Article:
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In Japan, bankruptcy petitions can be brought by a variety of parties.  The most common situation is for the debtor to file for bankruptcy personally as a way to escape payment, but this does not always happen.  When a debtor refuses to file bankruptcy, it is often left to the creditor to file for bankruptcy on behalf of the debtor and submit evidence of unpaid debt as proof that the debtor can no longer make payments on debts.

For corporations, petitions for bankruptcy can be made by directors of the company.  The specific ability of directors to file for bankruptcy of the corporation they serve is contained in Japan’s Bankruptcy Act.  Furthermore, specific Acts also allow for certain other individuals, such as a liquidator or specific director, to file for a company’s bankruptcy.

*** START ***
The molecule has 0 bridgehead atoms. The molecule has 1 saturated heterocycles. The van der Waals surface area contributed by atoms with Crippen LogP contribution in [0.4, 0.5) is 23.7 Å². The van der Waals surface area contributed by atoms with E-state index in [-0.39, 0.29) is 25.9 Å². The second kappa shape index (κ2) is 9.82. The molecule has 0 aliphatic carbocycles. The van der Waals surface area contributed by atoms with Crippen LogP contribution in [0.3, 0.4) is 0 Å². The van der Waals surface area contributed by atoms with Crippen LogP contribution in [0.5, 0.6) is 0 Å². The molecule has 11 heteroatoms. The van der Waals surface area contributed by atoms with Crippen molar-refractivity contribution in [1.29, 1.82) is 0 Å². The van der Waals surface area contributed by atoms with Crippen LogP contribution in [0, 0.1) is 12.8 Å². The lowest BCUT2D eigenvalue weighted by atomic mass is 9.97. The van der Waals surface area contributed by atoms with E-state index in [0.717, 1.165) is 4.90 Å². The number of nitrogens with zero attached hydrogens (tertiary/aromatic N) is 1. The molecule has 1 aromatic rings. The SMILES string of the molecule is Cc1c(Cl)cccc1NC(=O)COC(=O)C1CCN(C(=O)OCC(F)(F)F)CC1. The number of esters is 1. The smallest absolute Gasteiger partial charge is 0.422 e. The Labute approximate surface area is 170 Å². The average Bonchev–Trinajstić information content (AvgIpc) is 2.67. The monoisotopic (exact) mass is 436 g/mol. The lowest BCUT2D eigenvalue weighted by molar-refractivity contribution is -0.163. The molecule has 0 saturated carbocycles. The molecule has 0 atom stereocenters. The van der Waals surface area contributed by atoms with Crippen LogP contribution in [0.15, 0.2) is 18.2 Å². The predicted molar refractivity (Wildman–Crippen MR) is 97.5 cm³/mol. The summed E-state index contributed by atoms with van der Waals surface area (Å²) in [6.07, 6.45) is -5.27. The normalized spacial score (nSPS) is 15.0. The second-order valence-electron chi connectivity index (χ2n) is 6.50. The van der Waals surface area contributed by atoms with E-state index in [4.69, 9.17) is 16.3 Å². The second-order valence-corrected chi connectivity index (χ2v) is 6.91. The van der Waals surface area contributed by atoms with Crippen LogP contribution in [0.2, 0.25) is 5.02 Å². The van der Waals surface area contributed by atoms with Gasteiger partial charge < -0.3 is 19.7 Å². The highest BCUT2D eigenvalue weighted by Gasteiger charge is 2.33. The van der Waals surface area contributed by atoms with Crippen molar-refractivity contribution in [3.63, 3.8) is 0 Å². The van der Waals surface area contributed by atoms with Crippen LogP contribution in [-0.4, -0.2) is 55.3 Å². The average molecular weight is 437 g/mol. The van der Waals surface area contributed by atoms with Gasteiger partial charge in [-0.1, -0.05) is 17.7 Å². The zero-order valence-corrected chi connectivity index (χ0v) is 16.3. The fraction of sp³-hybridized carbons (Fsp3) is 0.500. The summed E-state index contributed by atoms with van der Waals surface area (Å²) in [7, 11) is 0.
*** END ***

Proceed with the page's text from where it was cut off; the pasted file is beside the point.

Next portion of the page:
In special circumstances, courts and government entities may also petition for the bankruptcy of a company but these situations are much rarer.

If you have any further questions about bankruptcy in Japan please contact our office for a legal consultation.